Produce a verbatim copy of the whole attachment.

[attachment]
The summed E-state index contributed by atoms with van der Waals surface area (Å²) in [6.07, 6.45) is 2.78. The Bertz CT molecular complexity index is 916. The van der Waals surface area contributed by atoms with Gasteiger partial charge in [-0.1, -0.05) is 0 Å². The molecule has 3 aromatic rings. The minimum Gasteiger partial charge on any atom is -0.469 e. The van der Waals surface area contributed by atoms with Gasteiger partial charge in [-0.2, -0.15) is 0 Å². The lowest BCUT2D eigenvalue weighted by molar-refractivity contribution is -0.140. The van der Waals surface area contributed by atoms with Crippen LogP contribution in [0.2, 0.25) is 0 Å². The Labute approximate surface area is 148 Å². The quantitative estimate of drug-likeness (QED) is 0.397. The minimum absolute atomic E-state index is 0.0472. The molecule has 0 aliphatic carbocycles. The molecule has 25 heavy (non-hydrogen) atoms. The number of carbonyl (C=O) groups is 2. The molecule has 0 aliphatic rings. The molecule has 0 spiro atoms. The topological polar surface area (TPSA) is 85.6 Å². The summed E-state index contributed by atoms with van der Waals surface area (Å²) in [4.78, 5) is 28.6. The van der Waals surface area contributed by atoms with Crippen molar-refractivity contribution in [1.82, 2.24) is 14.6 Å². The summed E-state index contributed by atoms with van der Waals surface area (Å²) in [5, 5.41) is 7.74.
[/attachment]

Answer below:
The summed E-state index contributed by atoms with van der Waals surface area (Å²) in [6.07, 6.45) is 2.78. The Bertz CT molecular complexity index is 916. The van der Waals surface area contributed by atoms with Gasteiger partial charge in [-0.1, -0.05) is 0 Å². The molecule has 3 aromatic rings. The minimum Gasteiger partial charge on any atom is -0.469 e. The van der Waals surface area contributed by atoms with Gasteiger partial charge in [-0.2, -0.15) is 0 Å². The lowest BCUT2D eigenvalue weighted by molar-refractivity contribution is -0.140. The van der Waals surface area contributed by atoms with Crippen LogP contribution in [0.2, 0.25) is 0 Å². The Labute approximate surface area is 148 Å². The quantitative estimate of drug-likeness (QED) is 0.397. The minimum absolute atomic E-state index is 0.0472. The molecule has 0 aliphatic carbocycles. The molecule has 25 heavy (non-hydrogen) atoms. The number of carbonyl (C=O) groups is 2. The molecule has 0 aliphatic rings. The molecule has 0 spiro atoms. The topological polar surface area (TPSA) is 85.6 Å². The summed E-state index contributed by atoms with van der Waals surface area (Å²) in [4.78, 5) is 28.6. The van der Waals surface area contributed by atoms with Crippen molar-refractivity contribution in [1.82, 2.24) is 14.6 Å². The summed E-state index contributed by atoms with van der Waals surface area (Å²) in [5, 5.41) is 7.74.